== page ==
Quapaw language

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Quapaw
Arkansas, O-gah-pah
Native to United States
Region Oklahoma, Arkansas
Ethnicity 160 Quapaw (2000 census)[1]
Native speakers
(35 cited 1990 census)[1]
Siouan
Language codes
ISO 639-3 qua
Glottolog quap1242[2]
Oklahoma Indian Languages.png
Map showing the distribution of Oklahoma Indian Languages

Quapaw, or Arkansas, is a Siouan language of the Quapaw people, originally from a region in present-day Arkansas. It is now spoken in Oklahoma.

It is similar to the other Dhegihan languages: Kansa, Omaha, Osage and Ponca.

Written Documentation

The Quapaw language is well-documented in field notes and publications from many individuals including by George Izard in 1827, by Lewis F. Hadly in 1882, from 19th-century linguist James Owen Dorsey, in 1940 by Frank T. Siebert, and, in the 1970s by linguist Robert Rankin.[1]

The Quapaw language does not conform well to English language phonetics, and a writing system for the language has not been formally adopted. All of the existing source material on the language utilizes different writing systems, making reading and understanding the language difficult for the novice learner. To address this issue, an online dictionary of the Quapaw language is being compiled which incorporates all of the existing source material known to exist into one document using a version of the International Phonetic Alphabet which has been adapted for Siouan languages.[3]

Phonology

Consonants

Bilabial Dental Alveolar Postalveolar Velar Glottal
Plosive voiceless p pː t tː k kː ʔ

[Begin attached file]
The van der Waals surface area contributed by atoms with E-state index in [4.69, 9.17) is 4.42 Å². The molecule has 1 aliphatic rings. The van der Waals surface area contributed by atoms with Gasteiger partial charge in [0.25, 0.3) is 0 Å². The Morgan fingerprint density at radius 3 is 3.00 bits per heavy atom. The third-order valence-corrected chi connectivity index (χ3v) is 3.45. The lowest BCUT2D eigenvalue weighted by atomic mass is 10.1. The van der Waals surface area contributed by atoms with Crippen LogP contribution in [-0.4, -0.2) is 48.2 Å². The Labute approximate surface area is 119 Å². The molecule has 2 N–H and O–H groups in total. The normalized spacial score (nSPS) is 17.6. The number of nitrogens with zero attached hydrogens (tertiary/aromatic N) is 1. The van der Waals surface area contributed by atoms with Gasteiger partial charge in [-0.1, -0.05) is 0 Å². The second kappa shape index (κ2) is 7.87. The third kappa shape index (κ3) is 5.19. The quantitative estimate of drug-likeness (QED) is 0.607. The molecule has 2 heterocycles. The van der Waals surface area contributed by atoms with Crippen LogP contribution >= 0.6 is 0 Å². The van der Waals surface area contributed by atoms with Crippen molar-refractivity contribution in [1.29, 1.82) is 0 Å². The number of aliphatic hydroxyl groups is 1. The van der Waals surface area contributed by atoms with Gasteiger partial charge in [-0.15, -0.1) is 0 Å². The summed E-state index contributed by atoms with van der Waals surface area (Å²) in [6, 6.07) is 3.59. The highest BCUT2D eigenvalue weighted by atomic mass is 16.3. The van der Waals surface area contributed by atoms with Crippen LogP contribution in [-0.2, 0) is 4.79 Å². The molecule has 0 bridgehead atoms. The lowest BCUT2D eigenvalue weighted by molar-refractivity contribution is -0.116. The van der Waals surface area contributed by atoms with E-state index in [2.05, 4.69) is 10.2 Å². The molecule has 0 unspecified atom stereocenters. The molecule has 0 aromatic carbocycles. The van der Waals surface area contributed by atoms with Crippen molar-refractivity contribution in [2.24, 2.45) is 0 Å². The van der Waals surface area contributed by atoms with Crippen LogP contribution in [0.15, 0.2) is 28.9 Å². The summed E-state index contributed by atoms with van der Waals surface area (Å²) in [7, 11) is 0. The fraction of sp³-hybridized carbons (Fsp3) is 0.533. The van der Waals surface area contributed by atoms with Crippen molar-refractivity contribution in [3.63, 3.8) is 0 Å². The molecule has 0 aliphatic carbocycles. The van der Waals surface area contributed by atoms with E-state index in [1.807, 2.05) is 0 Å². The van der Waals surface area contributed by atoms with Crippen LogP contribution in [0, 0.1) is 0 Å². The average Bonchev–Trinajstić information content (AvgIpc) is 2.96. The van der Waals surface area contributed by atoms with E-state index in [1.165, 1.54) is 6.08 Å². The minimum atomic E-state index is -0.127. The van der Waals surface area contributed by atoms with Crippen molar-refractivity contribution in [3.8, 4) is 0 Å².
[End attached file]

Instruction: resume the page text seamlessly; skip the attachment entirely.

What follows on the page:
aspirated
glottalized
voiced b d
Fricative voiceless s ʃ x h
glottalized ʃʼ
voiced z ʒ
Nasal m n
Approximant w

Vowels

Front Back
Close i ĩ
Mid e
Close-mid o õ
Open a ã

[4]

Revitalization

Ardina Moore teaches Quapaw language classes through the tribe.[5] As of 2012, Quapaw language lessons are available online or by DVD.[5]

An online audio lexicon of the Quapaw language is available on the tribal website to assist language learners. [2] The lexicon incorporates audio of first language speakers who were born between 1870 and 1918.

The 2nd Annual Dhegiha Gathering in 2012 brought Quapaw, Osage, Kaw, Ponca, and Omaha speakers together to share best practices in language revitalization.[6] A Quapaw Tribal Youth Language and Cultural Preservation Camp teaches the language to children, and the Quapaw Tribal Museum offers classes for adults.[7]

Notes

  1. ^ a b Quapaw at Ethnologue (18th ed., 2015)
  2. ^ Hammarström, Harald; Forkel, Robert; Haspelmath, Martin, eds. (2017). "Quapaw". Glottolog 3.0. Jena, Germany: Max Planck Institute for the Science of Human History.
  3. ^ "Quapaw Dictionary". www.quapawtribalancestry.com. Retrieved 2016-03-14.
  4. ^ Rankin, Robert L. (1982). A Quapaw Vocabulary.
  5. ^ a b "Quapaw Language." Quapaw Tribe of Oklahoma. Retrieved 9 Dec 2013.
  6. ^ "Dhegiha Gathering Agenda, 2012" (PDF). Archived from the original (PDF) on 2013-06-06. Retrieved 2012-09-22.
  7. ^ Okeson, Sarah (July 22, 2015). "Quapaw Tribe working to pass on native language". Joplin Globe. Retrieved 2015-10-03.

External links

  • Quapaw lexicon, Quapaw Tribe of Oklahoma
  • Quapaw Dictionary, Quapaw Tribe of Oklahoma
  • Historical works on the Quapaw Language, Quapaw Tribe of Oklahoma
  • George Izard Quapaw Dictionary from 1827, Quapaw Tribe of Oklahoma
  • Frank Siebert Quapaw Dictionary from 1940, Quapaw Tribe of Oklahoma
  • Robert Rankin Quapaw Dictionary from 1974
  • Quapaw Indian Language (Alkansea, Arkansas, Ogahpah, Kwapa)
  • Quapaw Language Reference (Google doc)
  • OLAC resources in and about the Quapaw language
  • James Owen Dorsey; Francis La Flesche (1890). The Degiha language. Govt. Printing Office. Retrieved 25 August 2012.


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